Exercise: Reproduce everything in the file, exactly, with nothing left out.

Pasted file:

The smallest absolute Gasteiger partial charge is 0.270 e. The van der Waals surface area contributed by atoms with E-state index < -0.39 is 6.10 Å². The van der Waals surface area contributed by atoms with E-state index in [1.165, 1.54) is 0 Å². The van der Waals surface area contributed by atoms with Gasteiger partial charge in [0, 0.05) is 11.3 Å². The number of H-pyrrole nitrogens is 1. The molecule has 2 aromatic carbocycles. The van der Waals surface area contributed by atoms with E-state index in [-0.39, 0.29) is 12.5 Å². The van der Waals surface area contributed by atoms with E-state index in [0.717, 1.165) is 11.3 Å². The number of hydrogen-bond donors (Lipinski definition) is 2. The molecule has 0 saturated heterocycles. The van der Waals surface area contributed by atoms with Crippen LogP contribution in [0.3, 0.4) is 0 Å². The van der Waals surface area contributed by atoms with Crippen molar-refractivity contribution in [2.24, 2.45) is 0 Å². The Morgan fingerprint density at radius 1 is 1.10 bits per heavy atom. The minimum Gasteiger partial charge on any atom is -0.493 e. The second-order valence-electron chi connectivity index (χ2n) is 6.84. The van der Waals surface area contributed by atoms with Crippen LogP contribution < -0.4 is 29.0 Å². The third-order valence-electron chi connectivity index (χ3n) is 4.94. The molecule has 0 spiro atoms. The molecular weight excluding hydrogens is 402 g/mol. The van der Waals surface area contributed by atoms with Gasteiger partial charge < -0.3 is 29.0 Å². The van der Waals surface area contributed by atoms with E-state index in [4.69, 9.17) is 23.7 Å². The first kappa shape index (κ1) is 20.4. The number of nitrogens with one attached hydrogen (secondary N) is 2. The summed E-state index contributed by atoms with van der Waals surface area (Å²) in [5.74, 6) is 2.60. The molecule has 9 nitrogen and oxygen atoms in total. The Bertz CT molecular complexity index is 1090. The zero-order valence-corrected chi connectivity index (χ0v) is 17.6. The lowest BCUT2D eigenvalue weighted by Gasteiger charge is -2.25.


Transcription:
The smallest absolute Gasteiger partial charge is 0.270 e. The van der Waals surface area contributed by atoms with E-state index < -0.39 is 6.10 Å². The van der Waals surface area contributed by atoms with E-state index in [1.165, 1.54) is 0 Å². The van der Waals surface area contributed by atoms with Gasteiger partial charge in [0, 0.05) is 11.3 Å². The number of H-pyrrole nitrogens is 1. The molecule has 2 aromatic carbocycles. The van der Waals surface area contributed by atoms with E-state index in [-0.39, 0.29) is 12.5 Å². The van der Waals surface area contributed by atoms with E-state index in [0.717, 1.165) is 11.3 Å². The number of hydrogen-bond donors (Lipinski definition) is 2. The molecule has 0 saturated heterocycles. The van der Waals surface area contributed by atoms with Crippen LogP contribution in [0.3, 0.4) is 0 Å². The van der Waals surface area contributed by atoms with Crippen molar-refractivity contribution in [2.24, 2.45) is 0 Å². The Morgan fingerprint density at radius 1 is 1.10 bits per heavy atom. The minimum Gasteiger partial charge on any atom is -0.493 e. The second-order valence-electron chi connectivity index (χ2n) is 6.84. The van der Waals surface area contributed by atoms with Crippen LogP contribution < -0.4 is 29.0 Å². The third-order valence-electron chi connectivity index (χ3n) is 4.94. The molecule has 0 spiro atoms. The molecular weight excluding hydrogens is 402 g/mol. The van der Waals surface area contributed by atoms with Gasteiger partial charge < -0.3 is 29.0 Å². The van der Waals surface area contributed by atoms with E-state index in [4.69, 9.17) is 23.7 Å². The first kappa shape index (κ1) is 20.4. The number of nitrogens with one attached hydrogen (secondary N) is 2. The summed E-state index contributed by atoms with van der Waals surface area (Å²) in [5.74, 6) is 2.60. The molecule has 9 nitrogen and oxygen atoms in total. The Bertz CT molecular complexity index is 1090. The zero-order valence-corrected chi connectivity index (χ0v) is 17.6. The lowest BCUT2D eigenvalue weighted by Gasteiger charge is -2.25.